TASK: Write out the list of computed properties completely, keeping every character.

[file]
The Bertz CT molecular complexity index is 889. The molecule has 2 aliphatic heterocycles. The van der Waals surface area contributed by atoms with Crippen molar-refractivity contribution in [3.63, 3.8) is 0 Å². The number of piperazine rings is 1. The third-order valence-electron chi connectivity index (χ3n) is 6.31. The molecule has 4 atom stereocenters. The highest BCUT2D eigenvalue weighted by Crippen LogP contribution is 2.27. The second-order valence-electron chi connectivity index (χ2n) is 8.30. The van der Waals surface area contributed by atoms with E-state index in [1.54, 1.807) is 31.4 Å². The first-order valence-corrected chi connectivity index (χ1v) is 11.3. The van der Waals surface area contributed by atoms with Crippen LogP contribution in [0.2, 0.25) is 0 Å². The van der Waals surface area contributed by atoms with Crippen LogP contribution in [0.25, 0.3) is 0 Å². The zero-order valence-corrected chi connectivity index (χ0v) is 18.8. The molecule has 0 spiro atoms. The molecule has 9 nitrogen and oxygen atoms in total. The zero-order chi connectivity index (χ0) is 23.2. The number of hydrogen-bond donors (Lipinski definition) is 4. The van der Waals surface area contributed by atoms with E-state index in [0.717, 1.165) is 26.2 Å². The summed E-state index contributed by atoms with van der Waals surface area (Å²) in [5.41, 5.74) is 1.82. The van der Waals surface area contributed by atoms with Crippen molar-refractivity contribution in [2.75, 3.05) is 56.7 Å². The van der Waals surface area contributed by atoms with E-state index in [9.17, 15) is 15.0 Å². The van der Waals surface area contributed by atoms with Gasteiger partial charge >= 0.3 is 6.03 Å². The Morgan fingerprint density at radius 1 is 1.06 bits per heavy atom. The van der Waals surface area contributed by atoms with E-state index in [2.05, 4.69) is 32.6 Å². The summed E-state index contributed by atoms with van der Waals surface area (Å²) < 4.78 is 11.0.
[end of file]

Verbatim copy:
The Bertz CT molecular complexity index is 889. The molecule has 2 aliphatic heterocycles. The van der Waals surface area contributed by atoms with Crippen molar-refractivity contribution in [3.63, 3.8) is 0 Å². The number of piperazine rings is 1. The third-order valence-electron chi connectivity index (χ3n) is 6.31. The molecule has 4 atom stereocenters. The highest BCUT2D eigenvalue weighted by Crippen LogP contribution is 2.27. The second-order valence-electron chi connectivity index (χ2n) is 8.30. The van der Waals surface area contributed by atoms with E-state index in [1.54, 1.807) is 31.4 Å². The first-order valence-corrected chi connectivity index (χ1v) is 11.3. The van der Waals surface area contributed by atoms with Crippen LogP contribution in [0.2, 0.25) is 0 Å². The van der Waals surface area contributed by atoms with Crippen LogP contribution in [0.25, 0.3) is 0 Å². The zero-order valence-corrected chi connectivity index (χ0v) is 18.8. The molecule has 0 spiro atoms. The molecule has 9 nitrogen and oxygen atoms in total. The zero-order chi connectivity index (χ0) is 23.2. The number of hydrogen-bond donors (Lipinski definition) is 4. The van der Waals surface area contributed by atoms with E-state index in [0.717, 1.165) is 26.2 Å². The summed E-state index contributed by atoms with van der Waals surface area (Å²) in [5.41, 5.74) is 1.82. The van der Waals surface area contributed by atoms with Crippen molar-refractivity contribution in [2.75, 3.05) is 56.7 Å². The van der Waals surface area contributed by atoms with E-state index in [9.17, 15) is 15.0 Å². The van der Waals surface area contributed by atoms with Gasteiger partial charge >= 0.3 is 6.03 Å². The Morgan fingerprint density at radius 1 is 1.06 bits per heavy atom. The van der Waals surface area contributed by atoms with E-state index in [2.05, 4.69) is 32.6 Å². The summed E-state index contributed by atoms with van der Waals surface area (Å²) < 4.78 is 11.0.